The Rio +20 outcome document, the future we want, declares green economy as “an important tool for achieving sustainable development”. In that spirit, the national budget 2014 has put growth at the centre of mauritius’s economic strategy, with green economy, as a high priority, in line with the Maurice Ile durable policy, strategy and action plan. Notwithstanding the fact that the island is blessed by strong political commitment to pursue a green transition, there are also several development challenges which largely jeopardize the green paradigm shift that Mauritius is striving for. As a small island developing state (SIDS), the republic of Mauritius faces unique environmental and economic challenges such as limited resource base, high population density, isolated geography, high dependence on fossil fuels and imported food and high vulnerability to natural disasters and climate change events. It is against this difficult backdrop that Mauritius is striving to pursue a green economy.the assessment for the green economy entails a macro-economic analysis to identify the potential benefits and challenges of investment in priority economic sectors, taking into account the long-term outcomes of the economic and social transformation plan (ESTP) and the Maurice Ile Durable (MID) policy strategy and action plan. A 10 year green economy action plan will then stem from the green economy assessment to elaborate on policies, instruments, strategies, reforms and costed actions that will enable the green economy transition in Mauritius. It is important to understand the local context and carry out a stock-taking of green economy-related policies and initiatives already existing in the country as part of the green economy assessment and to identify areas of potential scenario building. A vulnerability- resilience profile (VRP) was initiated by un DESA in Mauritius in 2013 to assess the progress in tackling the vulnerabilities and building resilience of SIDS by selecting economic, social and environmental indicators and implementing commitments to sustainable development as outlined in the barbados plan of action in 1994 (BPAO) and the mauritius strategy for further implementation (MSI) in 2005 for sustainable development, eradicating poverty, improving livelihoods and adopting climate compatible development and strategies for sids [1-6].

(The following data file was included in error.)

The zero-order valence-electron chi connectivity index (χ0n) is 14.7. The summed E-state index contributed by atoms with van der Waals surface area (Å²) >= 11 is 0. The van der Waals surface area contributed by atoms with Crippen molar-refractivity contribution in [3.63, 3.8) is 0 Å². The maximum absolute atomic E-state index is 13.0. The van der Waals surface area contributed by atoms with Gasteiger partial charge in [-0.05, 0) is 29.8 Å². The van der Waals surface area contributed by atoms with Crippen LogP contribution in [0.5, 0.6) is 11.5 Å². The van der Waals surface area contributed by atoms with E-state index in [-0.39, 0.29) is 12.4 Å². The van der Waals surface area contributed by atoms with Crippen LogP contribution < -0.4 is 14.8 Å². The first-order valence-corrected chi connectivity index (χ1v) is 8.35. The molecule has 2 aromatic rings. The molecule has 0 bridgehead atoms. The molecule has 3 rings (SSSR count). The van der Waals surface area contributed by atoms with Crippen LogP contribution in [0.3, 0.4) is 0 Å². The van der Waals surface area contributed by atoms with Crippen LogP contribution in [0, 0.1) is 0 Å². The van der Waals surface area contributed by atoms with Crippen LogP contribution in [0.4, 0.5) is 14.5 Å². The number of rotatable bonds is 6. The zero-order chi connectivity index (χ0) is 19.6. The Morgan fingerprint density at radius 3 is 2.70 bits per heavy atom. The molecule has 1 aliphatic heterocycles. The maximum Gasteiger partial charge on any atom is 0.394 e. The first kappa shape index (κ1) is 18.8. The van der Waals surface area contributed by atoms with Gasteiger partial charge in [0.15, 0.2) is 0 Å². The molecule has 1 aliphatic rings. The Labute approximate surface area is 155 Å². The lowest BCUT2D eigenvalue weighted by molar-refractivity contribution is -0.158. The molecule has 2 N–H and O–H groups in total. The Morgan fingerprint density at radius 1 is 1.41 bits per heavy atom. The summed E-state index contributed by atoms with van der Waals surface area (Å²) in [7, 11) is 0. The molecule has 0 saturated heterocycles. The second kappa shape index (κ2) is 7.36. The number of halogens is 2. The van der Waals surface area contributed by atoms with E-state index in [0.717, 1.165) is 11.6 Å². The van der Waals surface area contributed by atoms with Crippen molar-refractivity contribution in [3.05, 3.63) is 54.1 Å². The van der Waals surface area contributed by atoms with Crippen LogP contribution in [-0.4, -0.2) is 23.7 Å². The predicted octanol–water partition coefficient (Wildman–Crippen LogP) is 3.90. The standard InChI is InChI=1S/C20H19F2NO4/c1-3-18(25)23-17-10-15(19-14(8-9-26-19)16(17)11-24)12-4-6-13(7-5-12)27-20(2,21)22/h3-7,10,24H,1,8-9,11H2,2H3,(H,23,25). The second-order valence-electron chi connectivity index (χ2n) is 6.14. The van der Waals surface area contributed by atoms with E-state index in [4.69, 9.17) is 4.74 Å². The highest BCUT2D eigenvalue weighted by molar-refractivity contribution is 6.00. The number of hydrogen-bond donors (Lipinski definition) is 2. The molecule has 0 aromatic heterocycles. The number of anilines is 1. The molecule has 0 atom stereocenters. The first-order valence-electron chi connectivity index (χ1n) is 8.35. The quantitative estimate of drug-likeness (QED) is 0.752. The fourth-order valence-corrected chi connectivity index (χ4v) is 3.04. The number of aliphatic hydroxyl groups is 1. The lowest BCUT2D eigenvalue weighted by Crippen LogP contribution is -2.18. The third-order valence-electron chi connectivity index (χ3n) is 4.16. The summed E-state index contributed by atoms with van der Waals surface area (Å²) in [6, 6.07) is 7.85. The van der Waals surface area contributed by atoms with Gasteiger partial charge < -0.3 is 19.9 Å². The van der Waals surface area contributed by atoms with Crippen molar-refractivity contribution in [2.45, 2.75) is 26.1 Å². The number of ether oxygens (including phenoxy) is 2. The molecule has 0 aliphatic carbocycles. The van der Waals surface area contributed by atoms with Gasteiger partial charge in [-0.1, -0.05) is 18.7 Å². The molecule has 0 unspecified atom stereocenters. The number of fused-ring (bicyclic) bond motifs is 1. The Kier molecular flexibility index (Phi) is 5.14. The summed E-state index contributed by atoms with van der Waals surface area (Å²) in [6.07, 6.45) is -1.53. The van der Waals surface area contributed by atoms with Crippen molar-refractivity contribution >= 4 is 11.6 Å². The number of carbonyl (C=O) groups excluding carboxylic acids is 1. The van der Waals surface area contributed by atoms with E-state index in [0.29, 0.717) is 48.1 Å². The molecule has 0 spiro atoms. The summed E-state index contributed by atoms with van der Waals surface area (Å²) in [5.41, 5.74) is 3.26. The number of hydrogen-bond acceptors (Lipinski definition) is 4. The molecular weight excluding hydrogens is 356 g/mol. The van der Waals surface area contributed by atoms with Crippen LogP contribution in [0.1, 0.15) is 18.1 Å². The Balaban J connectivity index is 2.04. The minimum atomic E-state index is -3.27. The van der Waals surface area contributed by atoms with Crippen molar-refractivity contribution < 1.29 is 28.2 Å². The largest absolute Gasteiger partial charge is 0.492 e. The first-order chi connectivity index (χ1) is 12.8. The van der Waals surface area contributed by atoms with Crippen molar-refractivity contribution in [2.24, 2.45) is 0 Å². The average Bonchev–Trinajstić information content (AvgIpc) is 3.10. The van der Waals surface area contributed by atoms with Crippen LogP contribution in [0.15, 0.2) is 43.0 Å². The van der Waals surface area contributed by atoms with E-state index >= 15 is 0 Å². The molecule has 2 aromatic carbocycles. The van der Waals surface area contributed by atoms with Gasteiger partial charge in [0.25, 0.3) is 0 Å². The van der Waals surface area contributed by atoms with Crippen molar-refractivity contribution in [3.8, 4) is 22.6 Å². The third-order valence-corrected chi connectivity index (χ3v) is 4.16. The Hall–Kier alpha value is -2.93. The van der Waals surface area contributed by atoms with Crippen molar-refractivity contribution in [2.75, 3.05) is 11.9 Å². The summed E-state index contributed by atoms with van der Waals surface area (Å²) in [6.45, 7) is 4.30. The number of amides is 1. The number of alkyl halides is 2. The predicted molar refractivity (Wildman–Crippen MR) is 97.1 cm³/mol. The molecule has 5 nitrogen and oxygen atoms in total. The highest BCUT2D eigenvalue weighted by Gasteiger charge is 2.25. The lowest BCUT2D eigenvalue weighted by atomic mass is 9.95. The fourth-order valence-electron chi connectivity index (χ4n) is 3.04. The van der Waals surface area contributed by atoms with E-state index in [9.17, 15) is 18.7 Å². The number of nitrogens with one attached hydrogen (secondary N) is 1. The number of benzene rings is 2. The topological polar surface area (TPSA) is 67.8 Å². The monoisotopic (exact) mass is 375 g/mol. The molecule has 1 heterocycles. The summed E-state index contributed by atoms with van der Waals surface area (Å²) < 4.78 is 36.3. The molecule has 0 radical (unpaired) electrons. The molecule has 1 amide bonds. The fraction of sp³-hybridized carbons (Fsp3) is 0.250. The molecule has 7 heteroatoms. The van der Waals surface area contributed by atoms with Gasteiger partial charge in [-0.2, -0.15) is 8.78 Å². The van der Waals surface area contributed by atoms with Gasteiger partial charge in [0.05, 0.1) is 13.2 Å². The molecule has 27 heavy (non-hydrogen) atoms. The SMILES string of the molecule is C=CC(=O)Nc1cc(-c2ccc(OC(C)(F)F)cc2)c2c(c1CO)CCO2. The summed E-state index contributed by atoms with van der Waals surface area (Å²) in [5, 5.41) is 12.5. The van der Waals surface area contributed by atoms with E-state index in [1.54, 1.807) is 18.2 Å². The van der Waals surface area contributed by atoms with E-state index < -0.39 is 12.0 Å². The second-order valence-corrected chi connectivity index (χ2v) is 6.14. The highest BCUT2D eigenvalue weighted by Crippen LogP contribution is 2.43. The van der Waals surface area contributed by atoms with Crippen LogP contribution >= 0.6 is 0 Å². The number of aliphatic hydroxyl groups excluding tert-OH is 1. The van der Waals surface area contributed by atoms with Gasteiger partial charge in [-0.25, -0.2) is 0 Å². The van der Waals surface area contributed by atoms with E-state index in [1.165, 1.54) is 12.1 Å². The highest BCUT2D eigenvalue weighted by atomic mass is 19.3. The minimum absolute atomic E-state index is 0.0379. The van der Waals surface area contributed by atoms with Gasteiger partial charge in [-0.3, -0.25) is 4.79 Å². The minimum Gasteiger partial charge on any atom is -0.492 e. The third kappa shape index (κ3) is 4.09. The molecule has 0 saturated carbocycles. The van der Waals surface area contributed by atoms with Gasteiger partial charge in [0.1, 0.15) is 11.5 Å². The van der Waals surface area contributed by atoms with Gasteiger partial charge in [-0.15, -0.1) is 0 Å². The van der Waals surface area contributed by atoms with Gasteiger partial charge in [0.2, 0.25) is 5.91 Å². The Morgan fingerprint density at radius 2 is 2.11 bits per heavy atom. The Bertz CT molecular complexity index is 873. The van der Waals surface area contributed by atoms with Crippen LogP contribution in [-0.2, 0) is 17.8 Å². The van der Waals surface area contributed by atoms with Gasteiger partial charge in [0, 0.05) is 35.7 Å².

It is therefore imperative for the international community to assist the efforts of SIDS to strengthen disaggregated data and information systems as well as analytical capabilities for decision making and tracking progress and development of VRP country profiles in line with the SIDS conference in SAMOA 2014. Manuscripts and reviews on sustainable development in JGND would further enhance the sharing of knowledge and concepts for achieving green economy and sustainable compliance strategies.